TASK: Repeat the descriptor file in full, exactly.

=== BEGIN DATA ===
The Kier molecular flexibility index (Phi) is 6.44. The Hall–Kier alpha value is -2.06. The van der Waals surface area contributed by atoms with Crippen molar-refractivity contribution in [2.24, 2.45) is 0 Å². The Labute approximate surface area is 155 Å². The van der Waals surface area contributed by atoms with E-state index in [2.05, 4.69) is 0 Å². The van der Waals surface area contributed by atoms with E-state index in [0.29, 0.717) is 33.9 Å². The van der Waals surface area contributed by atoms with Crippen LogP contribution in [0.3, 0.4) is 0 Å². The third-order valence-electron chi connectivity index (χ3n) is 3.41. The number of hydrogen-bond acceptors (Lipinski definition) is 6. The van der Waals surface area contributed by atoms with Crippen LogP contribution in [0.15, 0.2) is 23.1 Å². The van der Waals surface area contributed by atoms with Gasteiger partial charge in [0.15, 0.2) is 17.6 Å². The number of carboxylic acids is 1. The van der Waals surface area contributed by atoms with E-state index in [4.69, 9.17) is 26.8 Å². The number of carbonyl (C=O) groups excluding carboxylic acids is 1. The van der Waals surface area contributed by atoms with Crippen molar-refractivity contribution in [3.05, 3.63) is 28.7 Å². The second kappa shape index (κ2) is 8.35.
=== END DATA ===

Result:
The Kier molecular flexibility index (Phi) is 6.44. The Hall–Kier alpha value is -2.06. The van der Waals surface area contributed by atoms with Crippen molar-refractivity contribution in [2.24, 2.45) is 0 Å². The Labute approximate surface area is 155 Å². The van der Waals surface area contributed by atoms with E-state index in [2.05, 4.69) is 0 Å². The van der Waals surface area contributed by atoms with E-state index in [0.29, 0.717) is 33.9 Å². The van der Waals surface area contributed by atoms with Crippen LogP contribution in [0.3, 0.4) is 0 Å². The third-order valence-electron chi connectivity index (χ3n) is 3.41. The number of hydrogen-bond acceptors (Lipinski definition) is 6. The van der Waals surface area contributed by atoms with Crippen LogP contribution in [0.15, 0.2) is 23.1 Å². The van der Waals surface area contributed by atoms with Gasteiger partial charge in [0.15, 0.2) is 17.6 Å². The number of carboxylic acids is 1. The van der Waals surface area contributed by atoms with E-state index in [4.69, 9.17) is 26.8 Å². The number of carbonyl (C=O) groups excluding carboxylic acids is 1. The van der Waals surface area contributed by atoms with Crippen molar-refractivity contribution in [3.05, 3.63) is 28.7 Å². The second kappa shape index (κ2) is 8.35.